"It's even better than that," said Marcus as they left the rental counter to pick up their buggy and environment-suits. "You've already passed the field test with flying colours. I'm sure Prior Ignatz will agree that you've done a very impressive job here today, and he will certainly agree with my decision."

"What decision?" asked George, his brow crinkled with curiosity.

Marcus turned to George and looked him in the eye very seriously. "As a senior operative in the Order of Saint Nicholas, I officially declare that you have shown the courage, the caring and the unstoppable good spirits that make a Santa Claus great. I hereby promote you to a full member of the order, with all the rights and responsibilities that go along." He offered his hand to shake.

George was so happy he didn't know what to say. He shook Marcus' hand warmly and burst out in a wide grin. "You mean it?" he asked breathlessly.

"I do, Brother George."

"Wow, Brother George!" echoed George, feeling slightly dizzy. "So now I'll get my own territory, right? and my own kids to help?"

"That's right," said Marcus, looking up and down the rows of parked buggies. "Nicholas himself will assign your territory to you when you meet him," he said lightly.

George stopped walking. "I'm going to meet Nicholas? The real Nicholas?"

Marcus nodded. "You'll love him," he said. "Everyone does."

"Wow," said George again. "What territory do you think he'll give me?"

Marcus found the buggy that matched the number on their ticket, then pulled an environment-suit from its hook and handed it to George. "Well," he said, "Brother Oscar is retiring soon, so you might get Manitoba, but after the way this mission went I think there's a chance you may get assigned somewhere...more exotic."

George started climbing into his environment-suit. "What could be more exotic than the Moon, brother?"

Marcus winked. "Well, I know Chloe's been talking about Mars a lot lately..."

Brother George's eyes widened. "Mars!" he cried. "Good gracious!"

Marcus put his arm around him. "There's always another adventure, brother." Then he glanced back over his shoulder. "In fact, I think one is starting right now. It's the police! Into the buggy now, quickly!"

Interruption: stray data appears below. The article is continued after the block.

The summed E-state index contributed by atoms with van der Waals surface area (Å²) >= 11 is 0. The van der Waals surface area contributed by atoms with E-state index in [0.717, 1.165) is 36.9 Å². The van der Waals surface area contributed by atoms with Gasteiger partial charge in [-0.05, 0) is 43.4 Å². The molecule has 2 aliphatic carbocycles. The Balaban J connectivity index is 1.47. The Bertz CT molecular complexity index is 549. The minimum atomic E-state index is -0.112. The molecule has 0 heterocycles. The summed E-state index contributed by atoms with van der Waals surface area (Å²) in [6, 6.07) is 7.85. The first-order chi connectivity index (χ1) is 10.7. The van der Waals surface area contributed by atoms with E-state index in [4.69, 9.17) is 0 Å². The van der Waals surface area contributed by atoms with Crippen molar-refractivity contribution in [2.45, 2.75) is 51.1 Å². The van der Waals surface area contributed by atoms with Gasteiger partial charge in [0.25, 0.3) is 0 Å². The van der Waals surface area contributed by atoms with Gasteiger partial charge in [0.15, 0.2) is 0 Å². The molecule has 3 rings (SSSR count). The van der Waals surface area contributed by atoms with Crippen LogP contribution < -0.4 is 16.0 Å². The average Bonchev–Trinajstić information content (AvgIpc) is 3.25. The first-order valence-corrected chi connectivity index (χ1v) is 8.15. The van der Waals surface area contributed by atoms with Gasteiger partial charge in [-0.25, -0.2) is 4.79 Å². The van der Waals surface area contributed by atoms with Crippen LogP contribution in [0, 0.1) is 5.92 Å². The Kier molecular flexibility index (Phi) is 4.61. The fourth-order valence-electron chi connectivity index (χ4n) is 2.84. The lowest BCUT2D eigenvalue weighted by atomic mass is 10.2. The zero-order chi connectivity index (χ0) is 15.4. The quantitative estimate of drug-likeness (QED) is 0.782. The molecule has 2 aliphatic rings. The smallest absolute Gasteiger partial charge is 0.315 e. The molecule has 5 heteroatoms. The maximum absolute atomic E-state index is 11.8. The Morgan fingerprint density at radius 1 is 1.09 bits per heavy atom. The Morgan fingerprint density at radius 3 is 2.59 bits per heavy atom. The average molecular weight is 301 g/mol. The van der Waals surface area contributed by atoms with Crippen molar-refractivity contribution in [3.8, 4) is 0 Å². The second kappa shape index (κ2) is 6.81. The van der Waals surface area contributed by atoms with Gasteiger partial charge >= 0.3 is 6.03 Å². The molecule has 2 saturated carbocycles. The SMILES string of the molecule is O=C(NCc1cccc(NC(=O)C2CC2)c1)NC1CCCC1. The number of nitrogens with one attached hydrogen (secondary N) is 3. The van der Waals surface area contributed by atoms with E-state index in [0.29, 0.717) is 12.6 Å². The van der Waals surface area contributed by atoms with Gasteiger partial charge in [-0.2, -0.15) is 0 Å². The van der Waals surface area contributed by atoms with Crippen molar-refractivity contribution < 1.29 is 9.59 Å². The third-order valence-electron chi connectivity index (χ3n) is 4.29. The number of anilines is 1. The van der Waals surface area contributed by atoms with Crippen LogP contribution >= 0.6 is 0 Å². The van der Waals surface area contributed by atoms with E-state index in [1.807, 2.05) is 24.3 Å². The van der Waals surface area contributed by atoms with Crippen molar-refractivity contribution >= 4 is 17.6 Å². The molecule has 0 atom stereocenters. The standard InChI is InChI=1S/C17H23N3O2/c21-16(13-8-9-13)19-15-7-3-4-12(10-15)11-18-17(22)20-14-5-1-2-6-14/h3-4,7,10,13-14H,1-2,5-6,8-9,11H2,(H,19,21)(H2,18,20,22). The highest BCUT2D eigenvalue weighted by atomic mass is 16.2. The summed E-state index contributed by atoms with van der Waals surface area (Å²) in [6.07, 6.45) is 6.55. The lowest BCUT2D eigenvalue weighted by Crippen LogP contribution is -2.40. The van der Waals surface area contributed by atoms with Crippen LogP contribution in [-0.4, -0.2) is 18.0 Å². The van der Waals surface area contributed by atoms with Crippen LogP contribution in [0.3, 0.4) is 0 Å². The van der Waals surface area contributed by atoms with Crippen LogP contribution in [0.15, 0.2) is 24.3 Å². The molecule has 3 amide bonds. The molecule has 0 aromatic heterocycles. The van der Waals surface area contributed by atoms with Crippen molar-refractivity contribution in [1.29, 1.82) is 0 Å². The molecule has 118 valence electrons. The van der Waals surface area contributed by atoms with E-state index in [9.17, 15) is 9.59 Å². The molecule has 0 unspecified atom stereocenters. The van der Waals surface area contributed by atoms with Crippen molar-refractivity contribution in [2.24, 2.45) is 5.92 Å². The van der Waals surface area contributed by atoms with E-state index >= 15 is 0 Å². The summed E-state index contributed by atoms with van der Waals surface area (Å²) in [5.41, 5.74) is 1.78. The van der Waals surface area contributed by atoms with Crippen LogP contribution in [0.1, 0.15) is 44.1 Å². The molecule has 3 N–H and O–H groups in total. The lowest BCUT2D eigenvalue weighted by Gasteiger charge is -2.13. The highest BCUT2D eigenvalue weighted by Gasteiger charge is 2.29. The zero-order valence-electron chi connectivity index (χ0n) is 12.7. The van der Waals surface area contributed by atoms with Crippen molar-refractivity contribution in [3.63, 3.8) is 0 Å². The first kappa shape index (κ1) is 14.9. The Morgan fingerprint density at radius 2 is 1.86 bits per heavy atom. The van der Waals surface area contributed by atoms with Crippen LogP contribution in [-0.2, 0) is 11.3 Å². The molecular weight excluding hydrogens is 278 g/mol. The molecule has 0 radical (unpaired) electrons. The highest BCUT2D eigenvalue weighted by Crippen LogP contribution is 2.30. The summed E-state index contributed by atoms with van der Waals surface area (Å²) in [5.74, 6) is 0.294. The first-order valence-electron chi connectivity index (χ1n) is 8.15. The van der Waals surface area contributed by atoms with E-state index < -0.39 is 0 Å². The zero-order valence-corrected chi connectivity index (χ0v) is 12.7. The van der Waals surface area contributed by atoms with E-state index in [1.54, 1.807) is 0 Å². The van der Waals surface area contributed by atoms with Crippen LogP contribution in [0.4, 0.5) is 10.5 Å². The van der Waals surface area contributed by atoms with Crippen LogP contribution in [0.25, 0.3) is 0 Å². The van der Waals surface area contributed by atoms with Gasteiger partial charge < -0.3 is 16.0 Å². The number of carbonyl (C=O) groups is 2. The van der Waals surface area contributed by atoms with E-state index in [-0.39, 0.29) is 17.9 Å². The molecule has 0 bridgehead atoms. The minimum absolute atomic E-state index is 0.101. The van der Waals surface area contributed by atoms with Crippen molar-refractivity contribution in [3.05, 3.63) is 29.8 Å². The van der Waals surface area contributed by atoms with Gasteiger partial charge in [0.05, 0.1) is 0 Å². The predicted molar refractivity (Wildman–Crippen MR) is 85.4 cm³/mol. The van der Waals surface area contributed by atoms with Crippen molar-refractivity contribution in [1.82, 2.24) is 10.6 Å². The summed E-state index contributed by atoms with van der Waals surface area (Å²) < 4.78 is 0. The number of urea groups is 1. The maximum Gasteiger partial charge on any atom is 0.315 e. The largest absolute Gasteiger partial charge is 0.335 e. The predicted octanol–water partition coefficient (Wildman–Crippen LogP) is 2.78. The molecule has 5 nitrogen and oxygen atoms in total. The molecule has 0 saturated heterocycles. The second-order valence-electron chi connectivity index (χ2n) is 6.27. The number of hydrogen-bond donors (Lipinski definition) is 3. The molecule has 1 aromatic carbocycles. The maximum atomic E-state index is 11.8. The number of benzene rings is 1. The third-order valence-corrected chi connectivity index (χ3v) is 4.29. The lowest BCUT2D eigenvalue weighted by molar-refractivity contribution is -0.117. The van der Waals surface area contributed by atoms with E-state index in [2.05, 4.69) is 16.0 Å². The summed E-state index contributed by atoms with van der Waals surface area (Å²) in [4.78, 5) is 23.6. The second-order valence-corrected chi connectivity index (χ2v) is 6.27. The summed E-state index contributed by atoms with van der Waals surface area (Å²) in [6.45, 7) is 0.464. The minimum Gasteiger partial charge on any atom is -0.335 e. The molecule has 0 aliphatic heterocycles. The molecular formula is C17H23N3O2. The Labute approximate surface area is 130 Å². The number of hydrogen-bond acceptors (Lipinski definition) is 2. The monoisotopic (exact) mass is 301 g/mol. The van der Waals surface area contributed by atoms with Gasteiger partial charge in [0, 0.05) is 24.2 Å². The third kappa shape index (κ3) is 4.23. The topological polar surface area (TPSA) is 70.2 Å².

George felt a thrill as his heart started beating faster. He wasn't worried, though: he knew they would escape, one way or another. Marcus zipped up his environment-suit, shoved his helmet on his head, and both monks jumped into the buggy. He popped it into gear and zoomed toward the airlock just as two police officers ran into the garage. "Stop!" they called, "this is a police control!"

"Merry Christmas!" called Marcus as the airlock rumbled open.

"Ho, ho, ho!" roared George.

The buggy scooted out onto the rocky plains of the Moon, lit brightly as the shining sun rose over the grey hills. A new Lunar day was beginning, the blue oceans of Earth glimmering in a beautiful crescent hanging in the black sky. The buggy bounced and skittered, George and Marcus laughing all the way. Behind a cloud of rolling Moon dust, the two Santa Clauses disappeared.

The police officers scratched their heads and looked at one another. "Was that...?" asked one, then trailed off. "I mean, he had a big white beard and everything..."

"Nah," said the other with a wave of his hand. "Don't be silly. There's no such thing as Santa Claus."

"Right, right," agreed the first officer. "That would be impossible."


Anonymous said...


/wipes eye

gt281 said...

Nicely done CBB,, well worth the wait…
You included every traditional Christmas symbol in one way
or the other,, I think…jingling Santas,, red suits,, oranges,,
Christmas trees,, lights,, bells,, a wink,, the touch to the nose
and even snow on the moon…
Well done… ho, ho, ho, to you and yours…
Merry Festivus…….
Onward to part one of “The Secret Mathematic”….

SaintPeter said...

Man, when it dawned on me that Nicholas was long, I got a little shiver. That answered questions I had about OOSN that I didn't even know I had. It was that perfect "Indiana Jones" moment that you talked about. *shivers*

I found this passage "The were no windows in the Default Zone" a bit odd. They had just finished putting chocholate and Tangerines on all the window sills . . . It might be a bit less jarring to saying something like "There were no windows in the Default Zone to let in the morning sun" or similar.